But word went out among the animal rescue community that Happy Endings, run by a woman named Linda Robinson-Pardo, suddenly lost a major contributor whose donations paid the kennel fees. Now it's unclear what will happen to 248 of the Happy Endings dogs -- mostly pit-mixes -- after February 1, and neither Happy Endings nor Camp Diggy Bones will tell us how this happened, and what they are doing to save the dogs.
Robinson-Pardo, 52, has not responded to multiple voicemails and online queries, nor have we been able to reach Camp Diggy Bones owner Gene Mason. The kennel's manager, Nathan Hondell, told us he has no idea what will happen to the dogs after February 1.
Neither Happy Endings nor Camp Diggy Bones appear to have reached out to other rescue groups, organized offsite adoption events, or facilitate with national animal welfare organizations to address what appears to be an emergency situation.
In fact, the people who seem to be doing the most to get the word out about the dogs are from other rescue groups, which is how we became aware of the situation in the first place. (A shout-out goes to Stacy Lee of Garcia Rottie Rescue, who worked with the American Rottweiler Club Disaster Committee to place 50 rotties, and who's been scrambling to save the rest of the dogs. Yet since she's not part of Happy Endings, she has no authority to make arrangements for the dogs -- she said people would have to contact Happy Endings directly. Yet no one from Happy Endings will even talk about the situation, including giving us information about how to adopt or foster).
According to Happy Ending's 2011 tax returns -- the most recent available -- the organization spent $871,680 on boarding fees, although it does not identify the kennels. According to 2010 tax returns, the rescue paid Cedar Park-based Happy Trails Pet Resort $229,951 for boarding, and paid Camp Diggy Bones $119,438.
Tax returns for 2010 year also show that Robinson-Pardo drew a salary of $185,266 and collected $99,124 in 'reportable compensation from related organizations.' The rescue's veterinarian, George McKirahan, was paid $125,989.
However, the 2011 return shows that Robinson-Pardo wasn't paid a cent. (McKirahan was paid $121,717).
The 2010 return also lists Brian Pardo as a director. (He's not listed on the 2011 returns).
Pardo, 71, is the founder of Life Partners, Inc., a pioneer in the 'life settlements' market -- the sale of life insurance policies on the secondary market. The publicly traded Waco-based company has for years been embroiled in litigation, both by shareholders who claimed they were not given accurate financial information, and by Texas Attorney General Greg Abbott, who has said that life settlements are securities, and therefore subject to state securities law. A judge ruled in Life Partners' favor in 2012, and Abbott subsequently sought another injunction, this time alleging that the directors misled investors. (According to SEC filings, the company is currently regulated by the Texas Department of Insurance as a 'viatical and life settlement company.')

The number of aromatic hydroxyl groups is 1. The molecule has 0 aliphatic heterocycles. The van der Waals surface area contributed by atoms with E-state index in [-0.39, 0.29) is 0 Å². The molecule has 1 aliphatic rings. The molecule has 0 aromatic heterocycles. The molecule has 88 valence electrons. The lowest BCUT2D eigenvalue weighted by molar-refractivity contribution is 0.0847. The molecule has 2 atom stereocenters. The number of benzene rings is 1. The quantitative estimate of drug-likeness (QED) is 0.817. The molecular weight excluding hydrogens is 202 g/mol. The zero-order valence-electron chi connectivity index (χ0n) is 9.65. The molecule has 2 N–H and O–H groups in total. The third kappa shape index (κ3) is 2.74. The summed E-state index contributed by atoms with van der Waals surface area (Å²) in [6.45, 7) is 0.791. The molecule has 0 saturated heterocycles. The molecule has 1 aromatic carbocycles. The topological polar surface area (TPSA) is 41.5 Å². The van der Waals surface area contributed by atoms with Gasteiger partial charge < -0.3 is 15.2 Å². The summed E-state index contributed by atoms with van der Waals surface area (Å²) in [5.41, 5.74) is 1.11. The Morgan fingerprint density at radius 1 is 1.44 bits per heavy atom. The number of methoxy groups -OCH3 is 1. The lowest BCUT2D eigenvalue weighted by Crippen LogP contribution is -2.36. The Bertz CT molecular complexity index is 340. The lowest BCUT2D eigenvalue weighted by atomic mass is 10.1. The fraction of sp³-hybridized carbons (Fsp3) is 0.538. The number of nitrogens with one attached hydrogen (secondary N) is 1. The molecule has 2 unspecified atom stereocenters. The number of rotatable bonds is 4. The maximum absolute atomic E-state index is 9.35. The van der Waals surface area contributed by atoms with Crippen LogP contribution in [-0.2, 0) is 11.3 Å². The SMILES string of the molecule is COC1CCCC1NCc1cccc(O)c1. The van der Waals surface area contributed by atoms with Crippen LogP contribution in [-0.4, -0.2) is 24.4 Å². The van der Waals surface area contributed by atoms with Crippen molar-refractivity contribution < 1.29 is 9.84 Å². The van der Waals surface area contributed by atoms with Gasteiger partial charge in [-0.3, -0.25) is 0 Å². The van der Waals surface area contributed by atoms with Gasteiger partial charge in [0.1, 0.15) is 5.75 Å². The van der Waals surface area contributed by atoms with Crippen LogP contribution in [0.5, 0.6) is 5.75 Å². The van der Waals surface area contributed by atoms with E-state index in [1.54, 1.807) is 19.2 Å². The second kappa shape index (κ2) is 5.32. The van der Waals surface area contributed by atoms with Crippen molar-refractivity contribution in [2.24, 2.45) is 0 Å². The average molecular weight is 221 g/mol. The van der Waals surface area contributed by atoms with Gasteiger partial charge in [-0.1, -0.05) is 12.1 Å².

According to a 2013 Star-Telegram story, a federal judge in Nevada summarily dismissed one of the suits brought by investors. (Shortly afterwards, Life Partners 'disclosed in a federal filing that it has given Pardo a $30,000 pay hike, raising his salary to $530,900 in fiscal 2014,' according to the story).
Happy Endings was at one time listed on Life Partners' website as an organization the company contributed to, but it's unclear whether there is still a connection. Pardo did not respond to messages left by the Press.
We asked Katie Jarl, head of the Humane Society of the U.S.'s Texas division, how rescues typically handle sudden loss of funding or other situations where they're forced to close.
'Responsible rescue groups don't take in more animals than they have resources for, in terms of both funding and space, so they can theoretically continue operating as long as there are pets in need,' she told us in an email. 'However, there are any number of reasons why a group may decide it needs to shut its doors. Ideally, the group will 'wind down' its operations, ceasing intake of new animals and ensuring that every animal already with the group finds placement, which often means holding adoption events and networking with the community to find homes for all the animals. When that's not possible, the burden falls on other animal welfare groups or animal control agencies to take the animals in and make the necessary difficult decisions about their future.'
We're at an absolute loss in trying to understand why no one from Happy Endings, and to a lesser extent, Camp Diggy Bones, is talking to us. We hope it's because they're too busy mapping out a solid plan to find homes for these dogs. But sadly, we just don't know.